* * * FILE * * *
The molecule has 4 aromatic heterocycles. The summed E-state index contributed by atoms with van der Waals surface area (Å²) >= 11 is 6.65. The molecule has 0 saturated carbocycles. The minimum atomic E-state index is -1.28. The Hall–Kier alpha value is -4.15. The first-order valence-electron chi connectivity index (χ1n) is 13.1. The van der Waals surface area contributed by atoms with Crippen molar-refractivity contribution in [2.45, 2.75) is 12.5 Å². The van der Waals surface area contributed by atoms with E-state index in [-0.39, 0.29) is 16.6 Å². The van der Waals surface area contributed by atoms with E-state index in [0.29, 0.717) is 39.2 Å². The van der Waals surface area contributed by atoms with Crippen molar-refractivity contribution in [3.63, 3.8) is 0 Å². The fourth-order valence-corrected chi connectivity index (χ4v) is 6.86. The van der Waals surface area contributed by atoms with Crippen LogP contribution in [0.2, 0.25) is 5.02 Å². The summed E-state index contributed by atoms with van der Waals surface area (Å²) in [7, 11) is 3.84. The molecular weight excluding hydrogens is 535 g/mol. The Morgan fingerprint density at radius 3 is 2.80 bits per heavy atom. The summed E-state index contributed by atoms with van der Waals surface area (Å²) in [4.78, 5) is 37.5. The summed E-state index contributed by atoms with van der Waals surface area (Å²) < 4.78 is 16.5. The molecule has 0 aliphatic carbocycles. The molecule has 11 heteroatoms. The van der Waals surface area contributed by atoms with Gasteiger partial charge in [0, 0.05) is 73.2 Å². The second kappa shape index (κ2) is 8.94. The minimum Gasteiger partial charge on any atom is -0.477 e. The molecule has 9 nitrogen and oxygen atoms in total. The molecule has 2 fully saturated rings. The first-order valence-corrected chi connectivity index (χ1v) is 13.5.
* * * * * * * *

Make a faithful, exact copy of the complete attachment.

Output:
The molecule has 4 aromatic heterocycles. The summed E-state index contributed by atoms with van der Waals surface area (Å²) >= 11 is 6.65. The molecule has 0 saturated carbocycles. The minimum atomic E-state index is -1.28. The Hall–Kier alpha value is -4.15. The first-order valence-electron chi connectivity index (χ1n) is 13.1. The van der Waals surface area contributed by atoms with Crippen molar-refractivity contribution in [2.45, 2.75) is 12.5 Å². The van der Waals surface area contributed by atoms with E-state index in [-0.39, 0.29) is 16.6 Å². The van der Waals surface area contributed by atoms with E-state index in [0.29, 0.717) is 39.2 Å². The van der Waals surface area contributed by atoms with Crippen molar-refractivity contribution in [3.63, 3.8) is 0 Å². The fourth-order valence-corrected chi connectivity index (χ4v) is 6.86. The van der Waals surface area contributed by atoms with Crippen LogP contribution in [0.2, 0.25) is 5.02 Å². The summed E-state index contributed by atoms with van der Waals surface area (Å²) in [7, 11) is 3.84. The molecular weight excluding hydrogens is 535 g/mol. The Morgan fingerprint density at radius 3 is 2.80 bits per heavy atom. The summed E-state index contributed by atoms with van der Waals surface area (Å²) in [4.78, 5) is 37.5. The summed E-state index contributed by atoms with van der Waals surface area (Å²) < 4.78 is 16.5. The molecule has 0 aliphatic carbocycles. The molecule has 11 heteroatoms. The van der Waals surface area contributed by atoms with Gasteiger partial charge in [0, 0.05) is 73.2 Å². The second kappa shape index (κ2) is 8.94. The minimum Gasteiger partial charge on any atom is -0.477 e. The molecule has 9 nitrogen and oxygen atoms in total. The molecule has 2 fully saturated rings. The first-order valence-corrected chi connectivity index (χ1v) is 13.5.